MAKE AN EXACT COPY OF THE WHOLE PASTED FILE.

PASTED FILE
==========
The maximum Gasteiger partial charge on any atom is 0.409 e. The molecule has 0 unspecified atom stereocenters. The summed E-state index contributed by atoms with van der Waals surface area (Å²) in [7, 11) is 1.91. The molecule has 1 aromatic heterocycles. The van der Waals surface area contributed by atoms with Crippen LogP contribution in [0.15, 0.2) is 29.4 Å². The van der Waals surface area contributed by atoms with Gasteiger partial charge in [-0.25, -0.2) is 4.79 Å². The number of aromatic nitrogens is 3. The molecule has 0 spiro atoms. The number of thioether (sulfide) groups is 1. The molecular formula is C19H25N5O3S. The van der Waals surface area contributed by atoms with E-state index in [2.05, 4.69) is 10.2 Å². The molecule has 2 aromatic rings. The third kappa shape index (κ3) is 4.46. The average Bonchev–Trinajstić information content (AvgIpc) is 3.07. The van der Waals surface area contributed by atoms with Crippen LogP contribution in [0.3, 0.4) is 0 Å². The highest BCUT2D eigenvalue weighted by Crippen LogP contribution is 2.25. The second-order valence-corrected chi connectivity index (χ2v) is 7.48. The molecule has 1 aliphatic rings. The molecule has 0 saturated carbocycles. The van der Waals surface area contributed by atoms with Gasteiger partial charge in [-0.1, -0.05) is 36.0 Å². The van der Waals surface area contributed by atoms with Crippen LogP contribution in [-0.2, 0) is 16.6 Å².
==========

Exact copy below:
The maximum Gasteiger partial charge on any atom is 0.409 e. The molecule has 0 unspecified atom stereocenters. The summed E-state index contributed by atoms with van der Waals surface area (Å²) in [7, 11) is 1.91. The molecule has 1 aromatic heterocycles. The van der Waals surface area contributed by atoms with Crippen LogP contribution in [0.15, 0.2) is 29.4 Å². The van der Waals surface area contributed by atoms with Gasteiger partial charge in [-0.25, -0.2) is 4.79 Å². The number of aromatic nitrogens is 3. The molecule has 0 spiro atoms. The number of thioether (sulfide) groups is 1. The molecular formula is C19H25N5O3S. The van der Waals surface area contributed by atoms with E-state index in [2.05, 4.69) is 10.2 Å². The molecule has 2 aromatic rings. The third kappa shape index (κ3) is 4.46. The average Bonchev–Trinajstić information content (AvgIpc) is 3.07. The van der Waals surface area contributed by atoms with Crippen LogP contribution in [0.3, 0.4) is 0 Å². The highest BCUT2D eigenvalue weighted by Crippen LogP contribution is 2.25. The second-order valence-corrected chi connectivity index (χ2v) is 7.48. The molecule has 1 aliphatic rings. The molecule has 0 saturated carbocycles. The van der Waals surface area contributed by atoms with Gasteiger partial charge in [-0.1, -0.05) is 36.0 Å². The van der Waals surface area contributed by atoms with Crippen LogP contribution in [-0.2, 0) is 16.6 Å².